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US 'Likely' Returns as World's Top Oil Producer


FILE - The oil drilling rig Polar Pioneer is towed toward a dock in Elliott Bay in Seattle, May 14, 2015. The rig was the first of two drilling rigs Royal Dutch Shell was outfitting for Arctic oil exploration. President Barack Obama has designated the bul
US 'Likely' Returns as World's Top Oil Producer
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The United States may have regained the position of the world’s biggest oil producer sooner than expected.

The U.S. Energy Information Administration says the country “likely” passed Russia as the world’s top producer in recent weeks. It also reported that the U.S. passed Saudi Arabia in oil production earlier this year.

The energy information administration, which is part of the Department of Energy, released a report on September 12. The agency said its findings were based on oil production estimates.

If those estimates are right, it would mark the first time since 1973 that the United States has led the world in oil production, based on government records.

The energy administration and another organization, the International Energy Agency, had predicted that the U.S. would not pass Russia and Saudi Arabia until 2019. The agency is an international group of oil-consuming nations.

An increase thanks to fracking

U.S. production rose in recent years partly because of technology, including hydraulic fracturing, or “fracking.”

Fracking is the use of chemicals, sand, water and high pressure to break up rock formations deep below ground. This releases more oil and natural gas.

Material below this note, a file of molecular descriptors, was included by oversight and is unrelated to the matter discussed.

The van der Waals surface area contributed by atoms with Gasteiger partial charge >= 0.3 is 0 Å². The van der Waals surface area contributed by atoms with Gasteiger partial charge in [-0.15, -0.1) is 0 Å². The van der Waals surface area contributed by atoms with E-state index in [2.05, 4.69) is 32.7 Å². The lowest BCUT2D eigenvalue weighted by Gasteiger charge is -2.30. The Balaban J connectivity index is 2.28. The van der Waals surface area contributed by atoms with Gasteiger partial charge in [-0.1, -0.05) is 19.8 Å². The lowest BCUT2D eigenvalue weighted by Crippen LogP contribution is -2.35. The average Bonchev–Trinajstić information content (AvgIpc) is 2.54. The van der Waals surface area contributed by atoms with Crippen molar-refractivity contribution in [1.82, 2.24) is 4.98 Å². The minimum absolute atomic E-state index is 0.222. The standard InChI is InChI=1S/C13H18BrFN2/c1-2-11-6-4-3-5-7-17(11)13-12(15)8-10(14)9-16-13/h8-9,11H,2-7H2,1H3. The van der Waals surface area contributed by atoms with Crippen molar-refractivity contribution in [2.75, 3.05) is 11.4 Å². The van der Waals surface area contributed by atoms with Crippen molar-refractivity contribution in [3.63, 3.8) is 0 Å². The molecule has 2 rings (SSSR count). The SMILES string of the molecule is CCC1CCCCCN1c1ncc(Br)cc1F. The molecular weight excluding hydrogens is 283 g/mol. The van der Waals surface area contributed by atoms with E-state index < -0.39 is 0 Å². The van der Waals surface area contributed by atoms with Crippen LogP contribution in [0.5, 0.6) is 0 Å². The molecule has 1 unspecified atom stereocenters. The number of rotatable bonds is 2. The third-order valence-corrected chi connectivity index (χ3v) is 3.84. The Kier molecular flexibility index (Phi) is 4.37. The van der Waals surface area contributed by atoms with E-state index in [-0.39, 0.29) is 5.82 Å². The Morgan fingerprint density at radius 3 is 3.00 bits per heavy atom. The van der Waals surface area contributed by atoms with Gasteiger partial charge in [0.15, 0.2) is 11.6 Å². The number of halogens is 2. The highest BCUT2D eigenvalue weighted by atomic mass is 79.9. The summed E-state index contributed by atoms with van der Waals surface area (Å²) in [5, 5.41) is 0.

Not everyone approves of fracking, however. Opponents say that fracking results in harmful substances entering groundwater. They also say it has increased the number of earthquakes in states like Oklahoma and Texas.

The U.S. energy agency estimated that in August 2018, the United States produced an average of 10.9 million barrels a day. By comparison, Russia produced about 10.8 million barrels a day, with Saudi Arabia producing around 10.4 million barrels.

The agency expects the U.S. will continue to produce more oil than Russia and Saudi Arabia for the rest of this year and through 2019.

U.S. oil production has increased since 2011. The rate of oil drilling slowed after oil prices started falling in 2014. However, prices rose again as operators learned to produce oil more efficiently and oil prices recovered.

The U.S. agency said its information on Russian production comes mostly from the Russian Ministry of Oil, and also oil companies and industry publications. The agency said numbers on Saudi production are based on its own estimates.

The United States led the world in oil production for much of the past century. However, both the Soviet Union and later Saudi Arabia passed the U.S. during the 1970s. Up until the past few years, it seemed unlikely the U.S. would ever become the top producer again.

Daniel Yergin wrote a book called “The Prize,” which is a history of the oil industry. He says the increase in U.S. production helped avoid a severe shortage of oil that would have caused prices to rise even higher.

I’m Phil Dierking.

David Koenig reported this story for the Associated Press. Phil Dierking adapted the story for VOA Learning English. George Grow was the editor.

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Words in This Story

consume - v. to use (fuel, time, resources, etc.)​

efficient - adj. capable of producing desired results without wasting materials, time, or energy​

barrel - n. a round usually wooden container with curved sides and flat ends​

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